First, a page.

What-If 0107: "Letter to Mom"

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speising
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Re: What-If 107: "Letter to Mom"

Postby speising » Thu Aug 07, 2014 8:56 am UTC

Korbl wrote:
rmsgrey wrote:The actual question in the What If is about a specific handwritten letter that exists (or will exist at a specified time) in the questioners place in Chicago, and needs to be got from there to his mother in New Jersey.


the question wrote:What’s the fastest way to get a hand-written letter from my place in Chicago to my mother in New Jersey?


Nope, just "a letter." Writing the letter, scanning it, and emailing it is viable, as are elabourate telecontrolled autopen or biomechanical hookups.

Now, maybe mom would not have as much emotional attachment to a scanned image of a handwritten letter (because human brains are weird and silly), but even then, a telecontrolled autopen would work.

that does not get a letter from Chicago to NJ, it creates a letter in NJ. scanning etc. gets an image of a letter to NJ, not the letter itself.

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Flumble
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Re: What-If 107: "Letter to Mom"

Postby Flumble » Thu Aug 07, 2014 10:34 am UTC

What's your definition of "hand-written letter", Korbl?
In my world, that's the physical object, not the information it contains.

To get a physical object from Chicago to New Jersey as fast as possible, you need horses, cars, rockets or
Flumble wrote:Another way to quickly deliver the letter, is not to increase velocity, but reduce the distance. Detonate some (nuclear) explosives far beneath the surface, attach a great number of rockets beneath the city and you can move New Jersey near Chicago within the hour.

Yet another way is reducing the perceived time. Just detach the Earth from Chicago and New Jersey and move the planet around at 99.99999% the speed of light, while the pony express delivers the letter. After reattaching the Earth, the letter is delivered within 2 minutes. Alternatively, you can introduce a (cluster of) black hole(s) to achieve this dilation.

or better yet:
keithl wrote:The earth orbits the sun at 30 km/s. An object falling from the Oort cloud in a retrograde parabola moves at 45km/s near earth's orbit. A long dense object could travel through the atmosphere at 75 km/s. We will need two of these.

The great circle distance from Chicago to Hackensack is 1140 km. A straight trajectory from one to the other would pass 25 km beneath Rome, Ohio. We don't want to dig a vacuum tunnel, it might encourage Mom to visit too often.

The letter is written at the top of the Sears Tower, and placed in a kevlar vacuum container on a collapsing shock mounted flat platform inside a capsule. The first boloid is aimed to pass through the tower, smack the container, which crushes around the letter capsule. The capsule bounces towards a glancing deflection off the second boloid passing over Rome. The remants of the capsule bounce towards a tall building in Hackensack where Mom is held hostage by suicidal postal workers.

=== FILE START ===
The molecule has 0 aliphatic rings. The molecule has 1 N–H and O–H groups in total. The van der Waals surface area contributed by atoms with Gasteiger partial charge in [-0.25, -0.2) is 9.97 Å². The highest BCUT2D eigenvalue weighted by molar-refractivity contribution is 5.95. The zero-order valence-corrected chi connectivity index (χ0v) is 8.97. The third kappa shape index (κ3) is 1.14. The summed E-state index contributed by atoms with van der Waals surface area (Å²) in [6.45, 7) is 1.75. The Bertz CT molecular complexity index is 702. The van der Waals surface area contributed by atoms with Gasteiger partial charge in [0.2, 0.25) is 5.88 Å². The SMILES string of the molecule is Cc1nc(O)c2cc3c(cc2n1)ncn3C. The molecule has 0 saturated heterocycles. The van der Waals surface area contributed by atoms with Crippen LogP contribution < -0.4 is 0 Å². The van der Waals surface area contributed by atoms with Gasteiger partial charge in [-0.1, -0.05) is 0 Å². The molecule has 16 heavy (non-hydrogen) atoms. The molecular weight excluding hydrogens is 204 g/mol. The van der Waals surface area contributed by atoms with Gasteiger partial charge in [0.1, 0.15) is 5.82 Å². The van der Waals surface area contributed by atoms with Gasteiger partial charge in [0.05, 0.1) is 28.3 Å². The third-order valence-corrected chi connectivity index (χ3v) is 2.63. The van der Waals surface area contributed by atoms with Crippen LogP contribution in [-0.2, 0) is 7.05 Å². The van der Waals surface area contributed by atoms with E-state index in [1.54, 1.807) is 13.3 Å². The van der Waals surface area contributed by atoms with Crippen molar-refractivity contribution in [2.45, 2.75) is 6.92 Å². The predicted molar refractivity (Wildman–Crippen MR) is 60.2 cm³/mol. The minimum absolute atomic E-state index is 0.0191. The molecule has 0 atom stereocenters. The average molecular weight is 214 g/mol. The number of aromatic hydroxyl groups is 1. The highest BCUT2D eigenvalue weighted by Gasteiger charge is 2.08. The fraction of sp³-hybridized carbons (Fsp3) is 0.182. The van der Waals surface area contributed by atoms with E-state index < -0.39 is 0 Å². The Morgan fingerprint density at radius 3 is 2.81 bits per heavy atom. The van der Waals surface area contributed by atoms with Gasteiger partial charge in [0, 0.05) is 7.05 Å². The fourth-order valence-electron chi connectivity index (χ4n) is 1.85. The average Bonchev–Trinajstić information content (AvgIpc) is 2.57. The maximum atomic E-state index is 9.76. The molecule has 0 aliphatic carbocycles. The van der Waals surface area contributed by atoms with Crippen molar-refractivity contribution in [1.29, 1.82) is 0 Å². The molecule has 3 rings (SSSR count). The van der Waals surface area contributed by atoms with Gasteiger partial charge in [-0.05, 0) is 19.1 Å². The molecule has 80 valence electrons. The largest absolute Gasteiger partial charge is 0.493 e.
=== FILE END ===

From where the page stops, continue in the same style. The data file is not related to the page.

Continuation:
Elapsed time for delivery, 16 seconds. If the letter is asking Mom for money, it may not accomplish the intended result.

Korbl
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Re: What-If 107: "Letter to Mom"

Postby Korbl » Fri Aug 08, 2014 4:06 am UTC

Flumble wrote:What's your definition of "hand-written letter", Korbl?
In my world, that's the physical object, not the information it contains.

My definition of a "hand-written letter" is a letter written by hand rather than typed. An image of a letter would still be hand-written, because it's a facsimile of a letter written by hand.

Mikeski
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Re: What-If 107: "Letter to Mom"

Postby Mikeski » Fri Aug 08, 2014 4:54 am UTC

Korbl wrote:
Flumble wrote:What's your definition of "hand-written letter", Korbl?
In my world, that's the physical object, not the information it contains.

My definition of a "hand-written letter" is a letter written by hand rather than typed. An image of a letter would still be hand-written, because it's a facsimile of a letter written by hand.

Is a photograph of hand-rolled sushi considered "a photgraph" or "hand-rolled sushi", then? I'd say it was a photograph. And thus the fax of a handwritten letter would be "a fax" and not "a handwritten letter".

Korbl
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Re: What-If 107: "Letter to Mom"

Postby Korbl » Fri Aug 08, 2014 5:11 am UTC

Mikeski wrote:
Korbl wrote:
Flumble wrote:What's your definition of "hand-written letter", Korbl?
In my world, that's the physical object, not the information it contains.

My definition of a "hand-written letter" is a letter written by hand rather than typed. An image of a letter would still be hand-written, because it's a facsimile of a letter written by hand.

Is a photograph of hand-rolled sushi considered "a photgraph" or "hand-rolled sushi", then? I'd say it was a photograph. And thus the fax of a handwritten letter would be "a fax" and not "a handwritten letter".

A hand written letter is purely composed of ink (or graphite) and paper. So, sure, a scan of a hand-written letter may not be a hand-written letter exactly (though it is close, it is a letter, it was written by hand, it was just then also scanned and turned into data). If you printed it out, your would have something akin to the shadow on the cave wall of a handwritten letter. And thus, very, very close.

A photo of a handmade sushi roll is not as close, unless you make photo paper from rice and ink from seaweed and fish.


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